1 * large jar of Sharwoods or Blue Dragon stir fry sauce (Hoi Sin and Plum / Sweet and Sour / Chow Mein / Black Bean - many of the Blue Dragon ones should be gluten free - please check with the manufacturer)

Soy Sauce (in this case Clearspring Japanese soy sauce which is gluten free)

Sharwoods dried egg noodles and/or gluten free rice noodles (Amoy do some "straight to wok" rice noodles that are gluten free although dried ones can also be obtained.

15 fl. oz Brown rice - cook according to packet - the nicer ones take longer to cook, usually 25-30 minutes.

Optional - if doing sweet and sour then 1 * small tin of pineapple slices or chunks can be added.


Ingredients can be prepared in advance of frying if required, do the vegetables first and then the meat. Always wash your hands thoroughly after handling raw meat and ensure the meat is cooked thoroughly through before serving!

Pre-heat vegetable oil in a wok (to cover the bottom of the wok - more can be added later if things are sticking to the wok. However, the trick is to get the wok hot enough and keep food moving enough to prevent this from happening)

Peel, rinse, dry and slice the onions and add, as shown opposite.

Start to cook the onions until going soft, usually about 4 or 5 minutes

Take the pith and seeds out, wash and then slice the peppers and add to the wok.

Break off 3 cloves of garlic, peel, wash, dry and then dice the garlic up very small and add.

Wash and slice the mushrooms and add to the wok,
stirring regularly to ensure even cooking.

Slice the chicken up into strips about an inch long (2-3cm) and
about half an inch (1-2cm) wide.

Add to the wok and stir fry until cooked right through - i.e. entirely white inside. Wash your hands after handling raw meat!

Whilst the chicken is cooking, drain and add the water chestnuts and/or
bamboo shoots.

Add the beansprouts. These usually do not require washing
if bought in a sealed packet from the supermarket.

Keep stirring and mixing to allow even cooking and to
make sure that nothing sticks to the bottom of the wok.
If food starts to stick, add a little bit more oil and give the food
a scrape at the bottom of the wok.

Allow the contents of the wok to cook through 
before moving onto the next step. 

The contents of the wok should now look like the picture

Add your chosen sauce and then allow to simmer for 10 minutes or so, longer if wished.


Whilst the sauce is simmering, prepare the noodles according to the packet

Serving Suggestions


Thursday, 1 January 2015

Digging over

Today has been a day for digging over. The remains of the sweetcorn were still in the ground, so I uprooted these and then weeded and dug these areas of the allotment.

A lot is said in gardening books about digging over. To dig or not to dig seems to be the question that is raised a lot. Now, if you have permanent or raised beds then digging shouldn't be needed after the initial creation of the bed. Hoeing and weeding, yes, but for these, putting layers of compost or manure or your favourite mulch on the bed and leaving nature to do its work is the right way for these in my opinion. (Preparation of the bed is a different matter, digging out and putting in as much organic matter as possible)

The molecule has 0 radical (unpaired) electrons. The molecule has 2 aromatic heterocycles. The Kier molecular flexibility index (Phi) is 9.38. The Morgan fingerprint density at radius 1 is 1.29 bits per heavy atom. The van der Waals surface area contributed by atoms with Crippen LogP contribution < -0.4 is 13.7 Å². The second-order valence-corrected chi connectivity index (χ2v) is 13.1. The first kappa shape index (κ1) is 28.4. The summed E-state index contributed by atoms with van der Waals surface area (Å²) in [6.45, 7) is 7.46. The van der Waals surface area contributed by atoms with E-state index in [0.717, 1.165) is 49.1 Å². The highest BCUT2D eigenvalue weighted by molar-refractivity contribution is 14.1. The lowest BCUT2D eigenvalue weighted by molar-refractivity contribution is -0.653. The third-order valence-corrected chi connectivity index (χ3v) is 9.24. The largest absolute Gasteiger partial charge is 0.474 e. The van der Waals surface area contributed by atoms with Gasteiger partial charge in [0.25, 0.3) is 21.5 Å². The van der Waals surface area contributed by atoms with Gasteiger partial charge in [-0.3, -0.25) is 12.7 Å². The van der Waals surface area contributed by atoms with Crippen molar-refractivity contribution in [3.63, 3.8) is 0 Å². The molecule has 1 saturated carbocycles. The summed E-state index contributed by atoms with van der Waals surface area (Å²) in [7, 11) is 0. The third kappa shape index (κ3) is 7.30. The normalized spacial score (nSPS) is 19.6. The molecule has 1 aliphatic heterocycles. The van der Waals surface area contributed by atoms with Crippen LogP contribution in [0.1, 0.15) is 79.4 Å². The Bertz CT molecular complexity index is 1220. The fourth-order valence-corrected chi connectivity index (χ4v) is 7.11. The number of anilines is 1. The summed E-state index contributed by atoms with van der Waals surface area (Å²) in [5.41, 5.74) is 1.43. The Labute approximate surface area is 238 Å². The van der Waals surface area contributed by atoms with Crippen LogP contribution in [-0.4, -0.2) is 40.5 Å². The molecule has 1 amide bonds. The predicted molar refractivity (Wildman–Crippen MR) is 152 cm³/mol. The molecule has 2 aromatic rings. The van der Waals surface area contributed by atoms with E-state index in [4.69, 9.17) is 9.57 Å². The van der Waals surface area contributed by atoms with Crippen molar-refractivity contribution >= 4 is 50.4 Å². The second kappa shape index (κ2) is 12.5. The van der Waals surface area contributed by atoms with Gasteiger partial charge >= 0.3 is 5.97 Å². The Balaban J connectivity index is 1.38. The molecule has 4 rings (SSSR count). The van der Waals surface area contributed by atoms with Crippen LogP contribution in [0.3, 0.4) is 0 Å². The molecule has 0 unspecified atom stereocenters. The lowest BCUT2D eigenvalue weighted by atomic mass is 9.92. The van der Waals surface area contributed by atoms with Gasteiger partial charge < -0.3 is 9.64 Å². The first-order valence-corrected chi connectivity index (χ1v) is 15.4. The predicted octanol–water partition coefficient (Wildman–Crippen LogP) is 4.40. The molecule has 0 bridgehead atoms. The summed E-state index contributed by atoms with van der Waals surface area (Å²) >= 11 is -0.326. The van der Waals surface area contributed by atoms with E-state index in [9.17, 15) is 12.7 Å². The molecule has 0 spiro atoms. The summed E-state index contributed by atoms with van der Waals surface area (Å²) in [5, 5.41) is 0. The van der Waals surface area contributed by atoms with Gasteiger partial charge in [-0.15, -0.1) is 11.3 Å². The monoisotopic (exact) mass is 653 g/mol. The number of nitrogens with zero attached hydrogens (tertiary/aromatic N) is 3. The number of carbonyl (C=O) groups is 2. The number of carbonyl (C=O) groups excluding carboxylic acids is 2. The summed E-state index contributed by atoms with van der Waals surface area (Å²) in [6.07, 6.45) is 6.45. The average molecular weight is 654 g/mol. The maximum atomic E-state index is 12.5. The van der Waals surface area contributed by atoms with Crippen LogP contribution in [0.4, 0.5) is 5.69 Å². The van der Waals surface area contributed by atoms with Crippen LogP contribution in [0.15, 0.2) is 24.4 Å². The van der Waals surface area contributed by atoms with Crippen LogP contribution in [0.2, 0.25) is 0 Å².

For rotational beds, I always turn these over at a spit's depth (a spit being the length of a spade end) after hoeing thoroughly. I then scatter compost and/or manure onto the bed and let the worms do their work. The local blackbirds and robin take quite a keen interest in this activity and often are quite fearless - one year one female blackbird would even take worms from the hand! The birds will also hoover up grubs and caterpillars.

Manure - peas and beans, courgettes, pumpkins, potatoes, fruit bushes and trees.
Not roots as this encourages forking.

Compost - anything really - everything benefits! Although some vegetables need a richer soil than others, consult the seed packet.

Having just about dug over where I wanted to today, rain and wind stopped play!

Tuesday, 30 December 2014

Transplanting fruit bushes and trees

It is getting crowded in our fruit patch!

At the back of the allotment we have two apple trees - Chiver's Delight and a Gala as well as a damson tree, all of which are minarette and we try to keep them to six or seven feet tall, as that is what has been laid down as a condition when we sought permission to plant them in the allotment.

Over time, the Gala has shaded out the Chiver's Delight and we have had problems such as this downy mildew.

So, now the trees are dormant, it is a good time to move them. So, the Chiver's Delight has moved down a section (we have 5 sections to the allotment, 4 rotation and 1 permanent) to the other side of the asparagus bed, and hopefully there it will have much more light and growing space. In fact when I dug it out, it's root ball wasn't that big which suggests that it has been crowded out.

Also moving was a blackcurrant bush to where the old asparagus bed was.

To transplant the apple, I dug a hole deeper and bigger than the root ball, and put plenty of manure and compost into the hole, then transplanted the tree, filled in with more compost and earth, pressed down the soil firmly and staked the tree. The blackcurrant was done in a similar way, though these don't need staking.

Jobs also done at the same time were stripping and moving the bean frame to the top section (rotation), and trimming back the lavender and the hazel.